Antral control of gallbladder cyclic motor activity in the fasting state

Kazuhide Ura, Sushil K. Sarna, Robert E. Condon

Research output: Contribution to journalArticle

34 Scopus citations

Abstract

The hypothesis that gastric antrum controls the phasic contractions of gallbladder cyclic motor activity in the fasting state was tested. Gallbladder, gastric, and small bowel motor and myoelectric activity was recorded by strain gauge transducers and bipolar electrodes. Gallbladder pressure was measured manometrically by a surgically implanted intraluminal catheter. After control recordings for 4 to 6 weeks, antrectomy and gastroduodenostomy were performed. Six weeks later, bilateral truncal vagotomy was performed in each dog. Recordings were made after each surgical procedure. In the control state, the gallbladder exhibited cyclic motor activity consisting of phasic contractions at a frequency of 0.75 ± 0.02/min superimposed on an increase in baseline pressure. Antrectomy and gastroduodenostomy completely abolished the phasic contractions of gallbladder cyclic motor activity and significantly decreased the incidence of the cyclic increase in baseline pressure. Subsequent vagotomy had no additional effect on gallbladder cyclic motor activity. In intact dogs, the gallbladder filled from 0% to 80% and emptied from 80% to 100% of the duodenal migrating motor complex cycle, which was considered to begin at the start of phase I activity. Antrectomy significantly altered this pattern; after antrectomy, the gallbladder filled from 0% to 10% and from 90% to 100% and emptied during the remainder of the duodenal migrating motor complex cycle. Subsequent vagotomy had no additional effect on periodic gallbladder filling and emptying. It is concluded that major changes occur in gallbladder cyclic motor activity and its periodic filling and emptying pattern in the fasting state after antrectomy and vagotomy. It is hypothesized that in the absence of cyclic phasic contractions after antrectomy, periodic stirring and agitation of gallbladder bile and its mixing with fresh hepatic bile may not occur in the fasting state. The absence of this phenomenon may lead to supersaturation of bile near the mucosal surface and increase the propensity for precipitation of salts and formation of gallstones.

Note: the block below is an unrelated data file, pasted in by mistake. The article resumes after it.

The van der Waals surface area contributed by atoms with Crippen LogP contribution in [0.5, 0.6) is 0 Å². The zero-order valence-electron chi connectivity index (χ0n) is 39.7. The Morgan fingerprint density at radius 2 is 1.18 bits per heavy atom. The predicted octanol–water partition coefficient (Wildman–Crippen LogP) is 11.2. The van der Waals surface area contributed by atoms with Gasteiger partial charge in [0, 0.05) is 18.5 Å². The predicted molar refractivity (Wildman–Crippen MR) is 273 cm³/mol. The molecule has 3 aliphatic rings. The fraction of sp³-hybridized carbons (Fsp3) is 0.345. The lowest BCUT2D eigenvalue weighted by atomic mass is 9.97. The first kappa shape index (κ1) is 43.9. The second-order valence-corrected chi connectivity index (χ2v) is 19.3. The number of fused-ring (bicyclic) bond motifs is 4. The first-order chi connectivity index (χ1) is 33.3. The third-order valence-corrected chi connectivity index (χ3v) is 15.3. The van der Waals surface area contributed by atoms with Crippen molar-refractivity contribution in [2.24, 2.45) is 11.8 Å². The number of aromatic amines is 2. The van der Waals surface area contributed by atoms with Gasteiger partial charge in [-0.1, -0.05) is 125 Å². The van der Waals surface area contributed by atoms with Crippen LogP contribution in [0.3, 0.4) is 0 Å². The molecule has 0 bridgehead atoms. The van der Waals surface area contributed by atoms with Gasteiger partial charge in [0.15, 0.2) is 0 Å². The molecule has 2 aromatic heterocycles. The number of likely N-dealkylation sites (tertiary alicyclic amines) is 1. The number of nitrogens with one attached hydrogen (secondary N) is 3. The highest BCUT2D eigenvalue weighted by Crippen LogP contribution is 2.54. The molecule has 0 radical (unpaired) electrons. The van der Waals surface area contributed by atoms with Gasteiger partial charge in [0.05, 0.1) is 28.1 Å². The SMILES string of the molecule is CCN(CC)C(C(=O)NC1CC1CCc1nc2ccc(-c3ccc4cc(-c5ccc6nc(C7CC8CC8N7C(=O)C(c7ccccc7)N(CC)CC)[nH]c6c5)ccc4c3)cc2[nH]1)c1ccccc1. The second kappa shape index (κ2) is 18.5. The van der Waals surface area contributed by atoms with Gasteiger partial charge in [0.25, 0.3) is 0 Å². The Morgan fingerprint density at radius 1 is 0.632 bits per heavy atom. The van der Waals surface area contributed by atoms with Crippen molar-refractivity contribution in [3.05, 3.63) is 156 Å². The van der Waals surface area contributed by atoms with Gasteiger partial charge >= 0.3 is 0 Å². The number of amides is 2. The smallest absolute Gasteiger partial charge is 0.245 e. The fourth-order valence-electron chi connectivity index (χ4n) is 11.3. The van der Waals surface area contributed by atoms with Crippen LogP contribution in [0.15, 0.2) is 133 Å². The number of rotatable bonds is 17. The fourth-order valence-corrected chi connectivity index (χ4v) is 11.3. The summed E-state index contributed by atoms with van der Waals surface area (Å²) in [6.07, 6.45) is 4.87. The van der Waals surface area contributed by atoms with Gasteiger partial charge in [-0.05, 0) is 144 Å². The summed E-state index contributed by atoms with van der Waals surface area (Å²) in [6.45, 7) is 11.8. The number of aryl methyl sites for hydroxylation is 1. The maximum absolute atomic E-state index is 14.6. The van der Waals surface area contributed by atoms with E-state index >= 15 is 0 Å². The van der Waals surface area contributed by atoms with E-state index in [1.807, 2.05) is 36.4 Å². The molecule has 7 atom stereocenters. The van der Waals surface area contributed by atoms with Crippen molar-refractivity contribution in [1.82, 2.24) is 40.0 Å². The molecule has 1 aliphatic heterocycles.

Original languageEnglish (US)
Pages (from-to)295-302
Number of pages8
JournalGastroenterology
Volume102
Issue number1
DOIs
StatePublished - Jan 1992

ASJC Scopus subject areas

  • Hepatology
  • Gastroenterology

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